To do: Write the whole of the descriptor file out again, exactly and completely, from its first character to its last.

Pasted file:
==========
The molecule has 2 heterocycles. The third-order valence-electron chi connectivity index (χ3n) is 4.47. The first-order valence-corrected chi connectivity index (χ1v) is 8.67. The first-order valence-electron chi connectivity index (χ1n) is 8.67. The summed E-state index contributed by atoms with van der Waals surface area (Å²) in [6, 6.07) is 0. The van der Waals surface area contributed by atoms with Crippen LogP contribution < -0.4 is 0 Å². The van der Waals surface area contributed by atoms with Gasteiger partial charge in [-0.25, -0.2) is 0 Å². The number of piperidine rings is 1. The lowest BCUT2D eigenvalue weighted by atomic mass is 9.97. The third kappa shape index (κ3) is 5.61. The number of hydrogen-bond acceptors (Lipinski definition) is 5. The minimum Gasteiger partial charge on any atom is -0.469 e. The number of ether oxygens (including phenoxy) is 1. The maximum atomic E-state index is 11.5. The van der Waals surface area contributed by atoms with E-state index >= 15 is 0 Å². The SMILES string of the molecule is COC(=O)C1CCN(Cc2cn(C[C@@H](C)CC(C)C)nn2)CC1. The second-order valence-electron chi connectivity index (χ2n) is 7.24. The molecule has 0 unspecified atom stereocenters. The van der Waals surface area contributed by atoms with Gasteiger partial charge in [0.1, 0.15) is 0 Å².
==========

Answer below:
The molecule has 2 heterocycles. The third-order valence-electron chi connectivity index (χ3n) is 4.47. The first-order valence-corrected chi connectivity index (χ1v) is 8.67. The first-order valence-electron chi connectivity index (χ1n) is 8.67. The summed E-state index contributed by atoms with van der Waals surface area (Å²) in [6, 6.07) is 0. The van der Waals surface area contributed by atoms with Crippen LogP contribution < -0.4 is 0 Å². The van der Waals surface area contributed by atoms with Gasteiger partial charge in [-0.25, -0.2) is 0 Å². The number of piperidine rings is 1. The lowest BCUT2D eigenvalue weighted by atomic mass is 9.97. The third kappa shape index (κ3) is 5.61. The number of hydrogen-bond acceptors (Lipinski definition) is 5. The minimum Gasteiger partial charge on any atom is -0.469 e. The number of ether oxygens (including phenoxy) is 1. The maximum atomic E-state index is 11.5. The van der Waals surface area contributed by atoms with E-state index >= 15 is 0 Å². The SMILES string of the molecule is COC(=O)C1CCN(Cc2cn(C[C@@H](C)CC(C)C)nn2)CC1. The second-order valence-electron chi connectivity index (χ2n) is 7.24. The molecule has 0 unspecified atom stereocenters. The van der Waals surface area contributed by atoms with Gasteiger partial charge in [0.1, 0.15) is 0 Å².